“Licking my wounds,” Rep. Matt Gaetz, R-Fort Walton Beach, tweeted after he learned the governor had deleted $14 million in funding for a science and technology building at Gulf Coast State College in Panama City. The college is in the district of Gaetz’s father, Senate President Don Gaetz, R-Niceville.
Scott hailed the final spending plan as the “Florida Families First” budget, highlighting his push for $2,500 pay raises for public school teachers, a record investment in K-12 education, pay increases for the state workers and a three-day back-to-school sales tax holiday.
From August 2 through 4, the state’s 6 percent sales tax will be eliminated for school supplies less than $15, clothes worth less than $75 and new computers costing less than $750.
As expected, Scott vetoed a 3 percent tuition increase for state colleges, universities and workforce education. His letter included comments of support from three community college presidents and University of Florida President Bernie Machen.
“As a result of the additional funds contained in the budget, the University of Florida will not be seeking a tuition increase for next year,” Machen said.
Scott had hoped all 12 state university presidents would collectively sign a letter rejecting any tuition revenue increases, but they refused. Although Scott said his intent is to maintain tuition and fees at current levels, state law requires tuition to rise at minimum to keep up with the rate of inflation, which is 1.7 percent this year.
Universities have already said they won’t ask the state Board of Governors to raise tuition up to 15 percent, as allowed by state law. But none have committed to refusing the inflation adjustment. Scott said Monday he hopes they will, but he avoided the question of whether it’s legally possible.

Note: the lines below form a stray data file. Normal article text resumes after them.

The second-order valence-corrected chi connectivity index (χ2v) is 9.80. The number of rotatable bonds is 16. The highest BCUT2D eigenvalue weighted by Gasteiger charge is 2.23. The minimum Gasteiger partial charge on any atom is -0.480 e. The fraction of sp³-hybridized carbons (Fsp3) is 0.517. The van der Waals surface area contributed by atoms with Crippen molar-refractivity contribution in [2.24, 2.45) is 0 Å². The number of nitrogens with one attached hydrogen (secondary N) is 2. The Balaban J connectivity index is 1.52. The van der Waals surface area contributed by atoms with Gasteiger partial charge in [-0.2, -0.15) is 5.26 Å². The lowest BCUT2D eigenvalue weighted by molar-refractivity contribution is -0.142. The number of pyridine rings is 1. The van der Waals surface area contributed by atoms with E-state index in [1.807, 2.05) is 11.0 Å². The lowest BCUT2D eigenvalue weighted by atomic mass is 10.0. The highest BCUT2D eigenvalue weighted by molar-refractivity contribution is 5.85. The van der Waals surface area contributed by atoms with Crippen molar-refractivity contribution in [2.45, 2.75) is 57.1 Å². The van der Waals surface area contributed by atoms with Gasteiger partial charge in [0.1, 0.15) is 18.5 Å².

“I don’t believe tuition ought to be going up at all,” he said. “Tuition has gone up way too fast the last few years.”
One of Scott’s largest veto items: $50 million for the state’s Coast-to-Coast connector, a bike trail stretching from St. Petersburg to Titusville. Scott said the state’s ongoing transportation budget already includes more than $57 million in statewide funding for transit greenways and bike paths, and that the connector could be completed over time.
“The worthwhile project contemplated by the Coast-to-Coast connector,” Scott wrote in the veto letter, “can be built incrementally and consistent with a prioritization of gaps in the existing trail system.”
Though his veto pen struck down funding for a Broward County Holocaust education center, job training for “displaced homemakers” and a “Building Homes for Heroes” program for veterans, Scott was more friendly with some local projects. He approved $1 million in funding for a Bay of Pigs museum in Miami, $5 million for a rowing center in Sarasota and $5 million for the Clearwater Marine Aquarium, which is looking to film a sequel to the 2011 movie Dolphin Tale.
In addition to signing the budget, Scott also signed off on 16 related bills that implement the state’s spending plan. Among them is a measure to create a new Medicaid payment system for hospitals and $65 million to ease that transition and another that extends health insurance coverage to contract employees who work full-time.
Scott also signed the government transparency bill that makes more state contracts and data accessible via the Internet.
He was leaving Monday on a three-day trade mission to Chile. More bills will await the governor’s signature, including a Friday deadline for elections reform legislation, HB 7013. Dozens of other bills approved by the Legislature still haven’t been sent to the governor for approval.